5 numbers to know about heart health
Knowing these five numbers can help you and your doctor get a sense of your health today and your health in the future.
Mon, Feb 03, 2014 at 9:49 AM
Two out of three Americans don't know what a healthy body mass index (BMI) is, a new national poll finds, despite the fact that knowing one's BMI score, along with a few other numbers, can tell people if they are at risk for a variety of health problems.
Researchers at The Ohio State University surveyed more than 2,000 adults from across the United States and asked them questions about BMI, for example, whether a person with a BMI of 24 is underweight or obese, or is normal weight.
Only 38 percent of the respondents answered correctly, that a BMI of 24 is considered normal weight. Sixty-two percent of people either responded with the wrong answer, or said they were not sure.
BMI is a number calculated from a person's weight and height, and provides a reliable indicator of body fatness and the risk for heart problems for most people. However, BMI does not paint a complete picture of health. For example, athletes with a lot of muscle mass might have a BMI that puts them in the "overweight" category, even though they are generally very healthy.
So, in addition to BMI, people should know four other numbers to get a good picture of their health: their blood pressure, cholesterol levels, blood sugar levels and the circumference of their waist, the researchers said.
"There really are five numbers everyone should know when it comes to heart health," said Dr. Martha Gulati, director of preventive cardiology and women's cardiovascular health at The Ohio State University Wexner Medical Center. "Once you learn those numbers, they can not only tell you how healthy you are today, but can help your doctor predict heart problems in the future," she said. [Beyond Vegetables and Exercise: 5 Ways to be Heart Healthy]
Here are the five numbers every person should know.
1. Your BMI
BMI compares a person's height to their weight. It is calculated by dividing a person's weight (measured in kilograms) by the square of their height (measured in meters). A BMI lower than 18.5 is underweight. Between 18.6 and 24.9 is considered normal. A BMI of 25 through 29.9 is overweight, and 30 or higher is considered obese. The CDC offers a BMI caclulator for determining your BMI.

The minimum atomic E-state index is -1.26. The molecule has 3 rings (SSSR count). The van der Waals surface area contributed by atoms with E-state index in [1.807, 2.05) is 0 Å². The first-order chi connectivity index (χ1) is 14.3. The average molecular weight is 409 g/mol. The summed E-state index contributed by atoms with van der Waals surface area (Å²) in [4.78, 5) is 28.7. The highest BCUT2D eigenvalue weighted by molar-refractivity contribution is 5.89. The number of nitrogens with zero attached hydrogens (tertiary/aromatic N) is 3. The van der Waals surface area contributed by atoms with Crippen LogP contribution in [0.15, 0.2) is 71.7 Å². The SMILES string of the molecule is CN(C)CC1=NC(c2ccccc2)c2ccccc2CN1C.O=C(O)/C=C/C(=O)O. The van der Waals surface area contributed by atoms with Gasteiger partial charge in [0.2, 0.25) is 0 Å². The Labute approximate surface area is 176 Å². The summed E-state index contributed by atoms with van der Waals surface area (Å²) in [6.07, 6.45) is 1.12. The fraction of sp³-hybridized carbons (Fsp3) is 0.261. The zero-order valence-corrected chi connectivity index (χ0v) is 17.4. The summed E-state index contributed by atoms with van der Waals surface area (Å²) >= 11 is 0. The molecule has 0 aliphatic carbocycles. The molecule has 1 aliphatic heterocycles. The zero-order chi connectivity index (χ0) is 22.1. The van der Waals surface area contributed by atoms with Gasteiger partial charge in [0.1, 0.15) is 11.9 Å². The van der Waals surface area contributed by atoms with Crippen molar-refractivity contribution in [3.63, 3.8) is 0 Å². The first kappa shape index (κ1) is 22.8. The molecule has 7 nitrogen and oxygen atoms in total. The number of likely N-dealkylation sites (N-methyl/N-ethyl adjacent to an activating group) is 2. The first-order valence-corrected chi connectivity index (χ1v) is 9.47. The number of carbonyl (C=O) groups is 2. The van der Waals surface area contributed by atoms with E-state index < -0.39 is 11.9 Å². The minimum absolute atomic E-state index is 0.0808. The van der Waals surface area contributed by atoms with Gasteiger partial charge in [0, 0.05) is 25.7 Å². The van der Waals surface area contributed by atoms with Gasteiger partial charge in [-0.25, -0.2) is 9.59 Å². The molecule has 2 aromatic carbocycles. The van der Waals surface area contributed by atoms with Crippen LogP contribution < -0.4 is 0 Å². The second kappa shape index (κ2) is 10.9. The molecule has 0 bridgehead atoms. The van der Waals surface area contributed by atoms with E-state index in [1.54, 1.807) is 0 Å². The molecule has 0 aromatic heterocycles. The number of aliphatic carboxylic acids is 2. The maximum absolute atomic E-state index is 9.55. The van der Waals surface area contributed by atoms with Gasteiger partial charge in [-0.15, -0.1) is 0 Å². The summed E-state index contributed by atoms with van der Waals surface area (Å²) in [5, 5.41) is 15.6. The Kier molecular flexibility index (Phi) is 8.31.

"Knowing where you lie within that spectrum is really important, because sometimes people will be very accepting of their weight, thinking, 'Well, that number sounds reasonable.' But is it reasonable for their height?" Gulati said.
2. Your waist circumference
Your waist size is important because it's an indicator of your belly fat. People with a lot of this fat are at increased risk of heart disease and type 2 diabetes. The waist circumference at the level of belly button is another helpful measure when estimating who is at risk for heart disease. For women, waist circumference should measure less than 35 inches (89 centimeters), and for men, it should be less than 40 inches (102 cm).
High blood cholesterol can lead to heart disease and stroke. Levels of LDL ("bad") cholesterol should be under 100 milligrams per deciliter (mg/dL). A healthy "total" cholesterol number is below 200 mg/dL.
4. Blood sugar
High levels of glucose in the blood can cause diabetes, which increases the risk for cardiovascular disease, and can lead to other problems, such as eye disease, kidney disease and nerve damage. A healthy blood sugar number is under 100 after not eating for eight hours (fasting blood sugar).
5. Blood pressure
Two numbers are used to measure blood pressure — the systolic pressure, when the heart beats, over the diastolic pressure, when the heart relaxes between beats. A normal blood pressure is under 120/80 millimeters of mercury (mmHg). About one-third of Americans have high blood pressure, also called hypertension. Simple lifestyle changes, such as reducing sodium in the diet, quitting smoking, and medication can help lower blood pressure.
Email Bahar Gholipour or follow her @alterwired. Follow us @LiveScience, Facebook & Google+. Original article on LiveScience.
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